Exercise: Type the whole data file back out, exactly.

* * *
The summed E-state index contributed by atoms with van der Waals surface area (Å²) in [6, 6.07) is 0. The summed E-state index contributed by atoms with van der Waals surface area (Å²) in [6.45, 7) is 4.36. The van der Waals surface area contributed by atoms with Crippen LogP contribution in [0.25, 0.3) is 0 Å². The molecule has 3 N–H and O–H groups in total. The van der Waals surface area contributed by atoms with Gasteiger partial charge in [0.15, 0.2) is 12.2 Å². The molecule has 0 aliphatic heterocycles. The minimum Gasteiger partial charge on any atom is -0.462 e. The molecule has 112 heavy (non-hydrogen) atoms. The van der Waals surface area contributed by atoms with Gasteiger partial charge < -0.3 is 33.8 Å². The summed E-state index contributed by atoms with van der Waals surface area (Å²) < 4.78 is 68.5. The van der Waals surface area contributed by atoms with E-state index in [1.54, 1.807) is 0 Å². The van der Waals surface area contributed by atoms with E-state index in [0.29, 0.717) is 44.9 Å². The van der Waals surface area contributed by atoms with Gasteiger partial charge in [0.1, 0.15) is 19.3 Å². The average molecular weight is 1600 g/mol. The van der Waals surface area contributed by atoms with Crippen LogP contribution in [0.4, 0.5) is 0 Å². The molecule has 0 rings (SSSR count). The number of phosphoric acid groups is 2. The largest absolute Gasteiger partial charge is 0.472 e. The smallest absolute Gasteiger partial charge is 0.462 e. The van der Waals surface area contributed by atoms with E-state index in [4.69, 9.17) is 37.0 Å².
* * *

The summed E-state index contributed by atoms with van der Waals surface area (Å²) in [6, 6.07) is 0. The summed E-state index contributed by atoms with van der Waals surface area (Å²) in [6.45, 7) is 4.36. The van der Waals surface area contributed by atoms with Crippen LogP contribution in [0.25, 0.3) is 0 Å². The molecule has 3 N–H and O–H groups in total. The van der Waals surface area contributed by atoms with Gasteiger partial charge in [0.15, 0.2) is 12.2 Å². The molecule has 0 aliphatic heterocycles. The minimum Gasteiger partial charge on any atom is -0.462 e. The molecule has 112 heavy (non-hydrogen) atoms. The van der Waals surface area contributed by atoms with Gasteiger partial charge < -0.3 is 33.8 Å². The summed E-state index contributed by atoms with van der Waals surface area (Å²) < 4.78 is 68.5. The van der Waals surface area contributed by atoms with E-state index in [1.54, 1.807) is 0 Å². The van der Waals surface area contributed by atoms with E-state index in [0.29, 0.717) is 44.9 Å². The van der Waals surface area contributed by atoms with Gasteiger partial charge in [0.1, 0.15) is 19.3 Å². The average molecular weight is 1600 g/mol. The van der Waals surface area contributed by atoms with Crippen LogP contribution in [0.4, 0.5) is 0 Å². The molecule has 0 rings (SSSR count). The number of phosphoric acid groups is 2. The largest absolute Gasteiger partial charge is 0.472 e. The smallest absolute Gasteiger partial charge is 0.462 e. The van der Waals surface area contributed by atoms with E-state index in [4.69, 9.17) is 37.0 Å².